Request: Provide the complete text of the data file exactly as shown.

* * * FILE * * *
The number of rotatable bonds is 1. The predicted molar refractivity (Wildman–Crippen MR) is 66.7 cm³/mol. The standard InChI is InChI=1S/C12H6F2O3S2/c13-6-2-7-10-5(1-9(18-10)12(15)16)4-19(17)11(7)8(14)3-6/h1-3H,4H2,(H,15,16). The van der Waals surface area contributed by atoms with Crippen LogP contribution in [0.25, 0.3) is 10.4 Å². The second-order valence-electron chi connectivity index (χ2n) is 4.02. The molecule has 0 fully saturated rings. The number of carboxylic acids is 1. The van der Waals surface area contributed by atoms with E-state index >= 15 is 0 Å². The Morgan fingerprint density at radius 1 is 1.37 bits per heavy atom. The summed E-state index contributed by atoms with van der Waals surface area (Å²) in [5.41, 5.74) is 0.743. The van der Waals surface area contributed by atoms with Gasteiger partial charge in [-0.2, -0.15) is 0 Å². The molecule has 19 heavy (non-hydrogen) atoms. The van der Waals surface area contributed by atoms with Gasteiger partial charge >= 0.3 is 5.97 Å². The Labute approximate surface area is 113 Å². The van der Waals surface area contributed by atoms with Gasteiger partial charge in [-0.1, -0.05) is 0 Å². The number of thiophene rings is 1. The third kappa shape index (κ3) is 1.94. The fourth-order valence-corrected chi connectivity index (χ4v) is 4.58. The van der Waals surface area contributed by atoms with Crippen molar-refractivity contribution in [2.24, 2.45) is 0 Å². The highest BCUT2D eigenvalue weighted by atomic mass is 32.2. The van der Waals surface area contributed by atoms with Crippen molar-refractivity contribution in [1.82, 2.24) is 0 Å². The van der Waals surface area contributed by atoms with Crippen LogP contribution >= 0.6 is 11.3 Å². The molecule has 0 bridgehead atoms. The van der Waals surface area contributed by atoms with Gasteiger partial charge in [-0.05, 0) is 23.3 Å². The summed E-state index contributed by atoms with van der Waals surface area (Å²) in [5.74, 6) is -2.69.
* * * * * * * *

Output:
The number of rotatable bonds is 1. The predicted molar refractivity (Wildman–Crippen MR) is 66.7 cm³/mol. The standard InChI is InChI=1S/C12H6F2O3S2/c13-6-2-7-10-5(1-9(18-10)12(15)16)4-19(17)11(7)8(14)3-6/h1-3H,4H2,(H,15,16). The van der Waals surface area contributed by atoms with Crippen LogP contribution in [0.25, 0.3) is 10.4 Å². The second-order valence-electron chi connectivity index (χ2n) is 4.02. The molecule has 0 fully saturated rings. The number of carboxylic acids is 1. The van der Waals surface area contributed by atoms with E-state index >= 15 is 0 Å². The Morgan fingerprint density at radius 1 is 1.37 bits per heavy atom. The summed E-state index contributed by atoms with van der Waals surface area (Å²) in [5.41, 5.74) is 0.743. The van der Waals surface area contributed by atoms with Gasteiger partial charge in [-0.2, -0.15) is 0 Å². The molecule has 19 heavy (non-hydrogen) atoms. The van der Waals surface area contributed by atoms with Gasteiger partial charge >= 0.3 is 5.97 Å². The Labute approximate surface area is 113 Å². The van der Waals surface area contributed by atoms with Gasteiger partial charge in [-0.1, -0.05) is 0 Å². The number of thiophene rings is 1. The third kappa shape index (κ3) is 1.94. The fourth-order valence-corrected chi connectivity index (χ4v) is 4.58. The van der Waals surface area contributed by atoms with Crippen molar-refractivity contribution in [2.24, 2.45) is 0 Å². The highest BCUT2D eigenvalue weighted by atomic mass is 32.2. The van der Waals surface area contributed by atoms with Crippen molar-refractivity contribution in [1.82, 2.24) is 0 Å². The van der Waals surface area contributed by atoms with Crippen LogP contribution >= 0.6 is 11.3 Å². The molecule has 0 bridgehead atoms. The van der Waals surface area contributed by atoms with Gasteiger partial charge in [-0.05, 0) is 23.3 Å². The summed E-state index contributed by atoms with van der Waals surface area (Å²) in [5.74, 6) is -2.69.